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The development, implementation and evaluation of a postmodern, instructional design model

, Wayne State University, United States

Wayne State University . Awarded


The focus of this study was the application of postmodern theory to instructional design. The purpose of this study was to develop, implement and evaluate a postmodern instructional design model, in an appropriate context, using appropriate research methods given the underlying postmodern philosophy.

A conceptual model was developed based on readings in Instructional Technology and Postmodern Theory. A panel of three experts reviewed this model. Based on their comments, revisions were made. The conceptual model reflects the influence of the contexts on the learning situation. These contexts include the Political, Social/Cultural, Environmental, Instructional Development and the Learner/User.

Then a procedural model was developed and reviewed by the panel. That model, titled the Community Protocol Sharing (CPS) Model, has five elements: evaluate, implement, develop, discover and assess. Distinctive features of the model are that it is postmodern theory-based, process oriented, protocol focused, classroom situated, community centered, and context driven. This model was used to redesign a “Fundamentals of Public Speaking” course at Henry Ford Community College. The pilot test took place in a 16-week semester in the Fall of 1999. The researcher, functioning as instructor of the course, collected data through the use of observation and student surveys. Students were surveyed midway through the semester and at the end of the semester.

The strengths of the model are that it provides for diverse range of entry skills, increased relevance of content, contextual influences, fluidity in course design, building community, and active, interesting learning situations. Weaknesses of the model are that it requires tolerance of uncertainty and ambiguity from instructor and students; commitment of all classroom community members; extensive instructor forecasting to prepare “eliciting materials”; instructor must have content expertise, instructional design expertise and desire to try postmodern approach. In addition, the complexity of the models, like the philosophy, may turn away some that might be interested in applying them to their situation.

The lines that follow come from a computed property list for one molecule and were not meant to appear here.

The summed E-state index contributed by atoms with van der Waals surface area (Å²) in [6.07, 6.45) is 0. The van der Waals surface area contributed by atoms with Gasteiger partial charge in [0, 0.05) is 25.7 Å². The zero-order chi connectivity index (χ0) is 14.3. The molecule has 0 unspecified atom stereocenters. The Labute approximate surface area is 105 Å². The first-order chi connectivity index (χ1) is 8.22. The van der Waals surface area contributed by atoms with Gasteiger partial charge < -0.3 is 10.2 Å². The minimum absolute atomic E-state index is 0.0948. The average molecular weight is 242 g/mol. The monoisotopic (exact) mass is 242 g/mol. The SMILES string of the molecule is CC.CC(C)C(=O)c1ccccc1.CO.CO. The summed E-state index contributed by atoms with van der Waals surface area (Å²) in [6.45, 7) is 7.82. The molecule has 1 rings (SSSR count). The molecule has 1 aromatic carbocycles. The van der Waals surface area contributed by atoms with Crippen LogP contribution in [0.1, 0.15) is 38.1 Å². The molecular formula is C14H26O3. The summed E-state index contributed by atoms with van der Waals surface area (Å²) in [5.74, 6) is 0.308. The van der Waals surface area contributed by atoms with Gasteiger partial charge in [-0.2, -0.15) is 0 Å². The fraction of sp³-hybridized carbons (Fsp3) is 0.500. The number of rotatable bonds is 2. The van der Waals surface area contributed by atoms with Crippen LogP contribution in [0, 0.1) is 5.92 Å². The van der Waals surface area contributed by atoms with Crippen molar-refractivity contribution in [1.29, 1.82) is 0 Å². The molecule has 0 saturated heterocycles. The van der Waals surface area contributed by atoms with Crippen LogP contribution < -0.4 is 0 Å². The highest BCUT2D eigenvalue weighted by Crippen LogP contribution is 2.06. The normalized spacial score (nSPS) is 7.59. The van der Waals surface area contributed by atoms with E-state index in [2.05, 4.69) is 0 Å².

The research findings present multiple opportunities for further research, including development of other procedural models from the conceptual model; replication of the CPS Model use in similar and different contexts; and replication with different material bases (content).


Owen, L.S. The development, implementation and evaluation of a postmodern, instructional design model. Ph.D. thesis, Wayne State University. Retrieved February 21, 2019 from .

This record was imported from ProQuest on October 22, 2013. [Original Record]

Citation reproduced with permission of ProQuest LLC.

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